William (Will, Bill) Pickett was a legendary cowboy from Taylor, Texas of black and Indian descent. He was born December 5, 1870, at the Jenks-Branch community on the Travis County line. He died April 2, 1932, near Ponca City, Oklahoma.
From 1905 to 1931, the Miller brothers’ 101 Ranch Wild West Show was one of the great shows in the tradition begun by William F. “Buffalo Bill” Cody in 1883. The 101 Ranch Show introduced bulldogging (steer wrestling), an exciting rodeo event invented by Bill Pickett, one of the show’s stars.
Riding his horse, Spradley, Pickett came alongside a Longhorn steer, dropped to the steer’s head, twisted its head toward the sky, and bit its upper lip to get full control. Cowdogs of the Bulldog breed were known to bite the lips of cattle to subdue them. That’s how Pickett’s technique got the name “bulldogging.” As the event became more popular among rodeo cowboys, the lip biting became increasingly less popular until it disappeared from steer wrestling altogether. Bill Pickett, however, became an immortal rodeo cowboy, and his fame has grown since his death.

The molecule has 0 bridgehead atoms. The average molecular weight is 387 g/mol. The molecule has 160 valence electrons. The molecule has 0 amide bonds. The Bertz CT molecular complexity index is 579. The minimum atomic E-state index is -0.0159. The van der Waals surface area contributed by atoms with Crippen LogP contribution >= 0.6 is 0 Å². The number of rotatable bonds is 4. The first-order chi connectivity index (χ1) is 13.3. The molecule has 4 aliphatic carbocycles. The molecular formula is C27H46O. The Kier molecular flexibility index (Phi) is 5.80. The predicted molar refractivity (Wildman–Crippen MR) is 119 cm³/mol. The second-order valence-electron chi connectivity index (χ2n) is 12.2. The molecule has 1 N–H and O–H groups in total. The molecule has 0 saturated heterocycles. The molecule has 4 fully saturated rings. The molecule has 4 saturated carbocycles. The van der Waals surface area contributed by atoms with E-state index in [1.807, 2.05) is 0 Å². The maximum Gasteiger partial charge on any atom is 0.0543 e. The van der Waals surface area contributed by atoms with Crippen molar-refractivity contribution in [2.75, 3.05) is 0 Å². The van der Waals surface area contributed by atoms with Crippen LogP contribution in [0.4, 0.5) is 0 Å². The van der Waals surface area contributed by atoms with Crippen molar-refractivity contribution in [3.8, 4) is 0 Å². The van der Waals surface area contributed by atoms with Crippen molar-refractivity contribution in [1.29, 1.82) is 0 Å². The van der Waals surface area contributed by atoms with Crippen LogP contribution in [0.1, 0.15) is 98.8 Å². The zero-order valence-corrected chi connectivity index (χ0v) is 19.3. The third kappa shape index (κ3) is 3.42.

He died in 1932 as a result of injuries received from working horses at the 101 Ranch. His grave is on what is left of the 101 Ranch property near Ponca City, Oklahoma. Pickett was inducted into the National Rodeo Hall of Fame in 1972 for his contribution to the sport.
Source: BlackCowboys — http://www.blackcowboys.com/billpickett.htm